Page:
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Rays at Orioles GDT 1: Magic

Zip zop zooey.

Photo credit: Adam Hunger-USA TODAY Sports

David sat in the trailer until dawn. He sat with his palms evenly pressed on the faux-wood TV tray and stared at the plastic spork. The remnant's of last night's Taco Bell dinner -- two chili cheese burritos and a large Surge cola -- lay scattered about the brown shag carpet.

David took a long blink. It felt like opening a window and letting in a breeze. He could feel himself falling asleep. He opened his eyes and placed the middle of his tongue between his teeth and bit down -- just enough to wake up, not hard enough to hurt himself.

The spork had not moved since 2:45 a.m. David's notebook, which featured mostly sketches of Led Zeppelin album covers, had these numbers written under a carefully shaded Hindenburg explosion: 1856, 2015, 2018, 0105, and 0245. At each moment since eating that last burrito, David had been able to lift the pen from the table and suspend it midair using only his mind. At 0245, he had turned the pen on its side and held it long enough to bring the notebook underneath it and write "0245" in large, rough letters. He did this by moving the notebook and holding the pen still.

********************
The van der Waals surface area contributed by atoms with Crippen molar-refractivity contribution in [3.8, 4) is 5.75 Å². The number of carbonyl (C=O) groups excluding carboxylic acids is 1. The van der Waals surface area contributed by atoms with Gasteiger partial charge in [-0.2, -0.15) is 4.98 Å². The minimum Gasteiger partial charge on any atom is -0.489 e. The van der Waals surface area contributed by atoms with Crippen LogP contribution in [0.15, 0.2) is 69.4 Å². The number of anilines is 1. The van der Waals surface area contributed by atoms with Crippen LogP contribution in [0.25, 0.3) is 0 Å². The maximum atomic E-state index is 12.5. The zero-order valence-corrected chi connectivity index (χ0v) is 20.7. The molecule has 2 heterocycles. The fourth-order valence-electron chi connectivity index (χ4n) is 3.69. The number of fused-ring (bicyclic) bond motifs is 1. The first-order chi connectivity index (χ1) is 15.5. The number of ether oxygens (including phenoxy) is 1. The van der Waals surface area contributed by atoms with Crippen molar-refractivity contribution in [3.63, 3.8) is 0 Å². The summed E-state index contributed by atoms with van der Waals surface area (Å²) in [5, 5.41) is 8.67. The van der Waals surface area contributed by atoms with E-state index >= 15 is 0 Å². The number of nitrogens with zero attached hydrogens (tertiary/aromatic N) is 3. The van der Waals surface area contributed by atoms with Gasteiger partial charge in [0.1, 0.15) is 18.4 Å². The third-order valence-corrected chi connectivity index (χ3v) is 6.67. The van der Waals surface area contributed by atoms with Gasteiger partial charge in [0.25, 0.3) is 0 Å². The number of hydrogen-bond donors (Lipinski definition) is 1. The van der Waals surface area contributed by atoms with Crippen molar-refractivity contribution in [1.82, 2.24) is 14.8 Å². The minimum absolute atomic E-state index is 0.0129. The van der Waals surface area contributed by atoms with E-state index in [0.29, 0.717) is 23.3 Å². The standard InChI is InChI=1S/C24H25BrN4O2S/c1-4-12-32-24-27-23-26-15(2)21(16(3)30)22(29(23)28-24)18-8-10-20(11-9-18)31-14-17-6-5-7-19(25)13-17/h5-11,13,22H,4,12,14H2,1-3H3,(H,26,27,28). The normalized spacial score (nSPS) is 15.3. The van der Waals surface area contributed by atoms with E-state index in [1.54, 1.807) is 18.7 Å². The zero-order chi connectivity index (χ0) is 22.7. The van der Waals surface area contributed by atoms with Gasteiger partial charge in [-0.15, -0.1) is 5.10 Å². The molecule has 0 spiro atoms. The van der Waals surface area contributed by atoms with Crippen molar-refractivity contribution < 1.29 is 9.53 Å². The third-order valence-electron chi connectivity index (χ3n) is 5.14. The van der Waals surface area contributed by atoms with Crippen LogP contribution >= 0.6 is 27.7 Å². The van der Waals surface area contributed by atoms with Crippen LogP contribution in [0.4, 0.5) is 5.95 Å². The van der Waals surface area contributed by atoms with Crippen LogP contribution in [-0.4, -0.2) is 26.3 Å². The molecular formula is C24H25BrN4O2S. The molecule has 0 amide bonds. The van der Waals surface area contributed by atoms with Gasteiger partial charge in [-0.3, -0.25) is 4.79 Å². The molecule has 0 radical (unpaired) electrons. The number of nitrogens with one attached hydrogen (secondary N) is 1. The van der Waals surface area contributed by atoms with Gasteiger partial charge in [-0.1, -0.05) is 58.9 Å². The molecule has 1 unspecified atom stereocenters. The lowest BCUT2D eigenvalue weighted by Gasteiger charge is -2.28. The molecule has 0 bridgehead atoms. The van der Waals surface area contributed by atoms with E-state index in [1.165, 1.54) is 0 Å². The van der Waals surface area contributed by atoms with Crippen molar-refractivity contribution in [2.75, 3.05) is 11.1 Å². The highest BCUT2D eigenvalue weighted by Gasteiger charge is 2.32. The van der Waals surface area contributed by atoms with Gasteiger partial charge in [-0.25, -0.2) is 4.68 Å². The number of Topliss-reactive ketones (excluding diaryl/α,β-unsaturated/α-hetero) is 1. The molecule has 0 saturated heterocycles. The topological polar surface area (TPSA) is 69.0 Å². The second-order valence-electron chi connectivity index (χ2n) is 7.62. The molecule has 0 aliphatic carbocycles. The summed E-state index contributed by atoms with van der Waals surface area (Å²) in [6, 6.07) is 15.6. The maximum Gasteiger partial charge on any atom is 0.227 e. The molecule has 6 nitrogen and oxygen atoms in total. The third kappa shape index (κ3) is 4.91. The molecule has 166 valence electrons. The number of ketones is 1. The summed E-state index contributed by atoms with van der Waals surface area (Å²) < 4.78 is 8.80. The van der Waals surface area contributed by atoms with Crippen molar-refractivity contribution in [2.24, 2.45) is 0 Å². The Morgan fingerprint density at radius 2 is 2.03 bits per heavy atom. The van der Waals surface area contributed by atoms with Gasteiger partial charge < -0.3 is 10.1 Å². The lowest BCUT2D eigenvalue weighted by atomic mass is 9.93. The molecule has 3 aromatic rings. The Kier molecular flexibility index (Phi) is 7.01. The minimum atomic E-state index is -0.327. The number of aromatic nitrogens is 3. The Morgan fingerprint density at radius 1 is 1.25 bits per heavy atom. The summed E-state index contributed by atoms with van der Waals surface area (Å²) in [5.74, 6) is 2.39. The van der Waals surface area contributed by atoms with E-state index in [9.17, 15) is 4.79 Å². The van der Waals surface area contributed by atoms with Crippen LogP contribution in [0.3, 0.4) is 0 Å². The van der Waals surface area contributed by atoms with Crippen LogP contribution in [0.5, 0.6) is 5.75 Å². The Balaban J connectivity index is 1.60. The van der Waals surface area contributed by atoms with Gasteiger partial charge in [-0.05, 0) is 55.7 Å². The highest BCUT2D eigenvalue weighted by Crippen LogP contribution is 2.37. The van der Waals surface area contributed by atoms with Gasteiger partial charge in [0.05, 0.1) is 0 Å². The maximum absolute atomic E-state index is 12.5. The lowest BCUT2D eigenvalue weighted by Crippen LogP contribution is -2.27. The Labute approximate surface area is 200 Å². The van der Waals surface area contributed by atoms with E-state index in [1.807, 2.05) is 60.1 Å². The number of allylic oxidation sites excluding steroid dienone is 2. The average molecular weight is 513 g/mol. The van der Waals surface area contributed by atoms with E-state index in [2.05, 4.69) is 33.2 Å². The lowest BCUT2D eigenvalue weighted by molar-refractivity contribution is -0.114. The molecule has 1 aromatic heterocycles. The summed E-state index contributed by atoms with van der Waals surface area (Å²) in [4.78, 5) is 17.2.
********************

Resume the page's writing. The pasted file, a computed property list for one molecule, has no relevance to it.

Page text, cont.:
But when he had turned to put the notebook down, the pen collapsed back onto the table.

Heflin would arrive at any moment, and David knew it. He wanted desperately to have the pen floating when Heflin walked in the door.

The pen did nothing.

David rubbed his prickly chin and patted his forehead with both hands.

The pen did nothing.

He stood, stretched, did three jumping jacks, plopped back onto the couch, and stared at the pen.

The pen did nothing.

He thought about something other than pens; he thought about pencils, then trees, then forests and mountains.

The pen did nothing.

David drew a deep breath, held it tight in his lungs and thought about blowing the pen off the TV tray and watching it drop off the ledge and disappear as though it had never been there. He thought about holding his breath until passing out or at least turning red. His chest stung and tickled his pain receptors. He released the breath in a sigh, stretched across the couch, pulled the brown fleece blanket over himself, and went to sleep.

When Heflin arrived to pick up David, David was still asleep. Heflin burst through the door and immediately turned on the television above the mini fridge, but not even the high, nervous reports from Peter Jennings could wake David. He dreamt of floating pens and talking chihuahuas and didn't need anything else.

Heflin, however, stood with both hands covering his mouth, his eyes fixed on the video feed of Yosemite trees bursting like fireworks, splitting apart in yellow clouds of debris, exploding -- for miles and miles -- into finely sharpened pencils.